A Pakistani national was convicted of drug trafficking and sentenced to life imprisonment by the criminal court on Sunday.
Mohamed Asif was found guilty of smuggling 286 grammes of illicit narcotics into the Maldives on February 6. According to the verdict, he swallowed 35 “bullets” containing the drugs and arrived on a Sri Lankan airlines flight.
The criminal court also imposed a fine of MVR100,000 (US$6,485) to be paid in 30 days.
Smuggling drugs into the Maldives is punishable by life imprisonment.
In late August, customs officers at the airport seized 944 grammes of cannabis from a 24-year-old Bangladesh man.
The man’s behaviour aroused the suspicion of customs officers, who questioned him and found the drugs concealed in his luggage.
Petty drug users are often arrested and charged with possession in the Maldives, but both the police and courts have a history of releasing suspected drug traffickers.
Convictions in high-profile drug trafficking cases are rare.
According to a 2012 UN report, there are 7,496 drug addicts in the Maldives. However, critics say the real figure is likely to be much higher as the country’s entrenched drug problem has grown to endemic proportions during the past three decades.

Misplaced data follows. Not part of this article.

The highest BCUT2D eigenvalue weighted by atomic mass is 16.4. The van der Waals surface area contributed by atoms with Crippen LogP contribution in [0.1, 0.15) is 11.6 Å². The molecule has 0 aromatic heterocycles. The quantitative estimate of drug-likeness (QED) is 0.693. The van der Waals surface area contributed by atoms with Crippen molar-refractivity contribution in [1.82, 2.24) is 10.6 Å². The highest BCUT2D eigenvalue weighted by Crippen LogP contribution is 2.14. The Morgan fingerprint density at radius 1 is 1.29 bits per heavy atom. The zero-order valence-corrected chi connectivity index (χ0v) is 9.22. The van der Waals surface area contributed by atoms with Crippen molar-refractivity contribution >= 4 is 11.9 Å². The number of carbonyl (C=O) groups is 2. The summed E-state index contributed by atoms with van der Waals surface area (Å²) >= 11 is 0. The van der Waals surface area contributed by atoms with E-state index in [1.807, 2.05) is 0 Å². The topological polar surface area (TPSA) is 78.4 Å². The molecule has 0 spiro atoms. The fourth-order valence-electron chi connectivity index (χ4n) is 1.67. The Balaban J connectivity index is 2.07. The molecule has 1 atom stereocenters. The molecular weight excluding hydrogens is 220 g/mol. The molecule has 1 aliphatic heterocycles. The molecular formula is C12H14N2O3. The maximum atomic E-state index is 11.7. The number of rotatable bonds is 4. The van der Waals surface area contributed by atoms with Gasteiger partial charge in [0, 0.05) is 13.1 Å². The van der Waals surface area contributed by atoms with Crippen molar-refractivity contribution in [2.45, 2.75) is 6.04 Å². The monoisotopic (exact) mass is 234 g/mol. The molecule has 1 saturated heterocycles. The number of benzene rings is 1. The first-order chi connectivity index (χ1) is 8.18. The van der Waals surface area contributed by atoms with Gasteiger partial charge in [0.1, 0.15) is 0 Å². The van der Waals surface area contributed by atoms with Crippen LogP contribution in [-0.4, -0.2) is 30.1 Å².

In early June, the police seized 29 kilos of heroin and arrested four in the biggest drug bust in the country’s history.
The largest drug bust prior to that involved 24kg of heroin smuggled into the Maldives on an Iranian boat in March 2014.
Only two of the 18 suspects are standing trial. Some 11 Pakistanis arrested were later deported.
The criminal court wrapped up hearings in early June.
In July, two Maldivians were arrested in Colombo with 385g of heroin. According to Sri Lankan media, the pair were “suspected to be major players in a drug racket operating between Pakistan and Maldives through Sri Lanka.”
Some six Maldivians were also arrested in Sri Lanka earlier this year on charges of drug trafficking. The two separate cases involved some 4kg of heroin.
The Maldivians arrested in both cases were also thought to be part of a wider drug network operating in Maldives, Sri Lanka and Pakistan.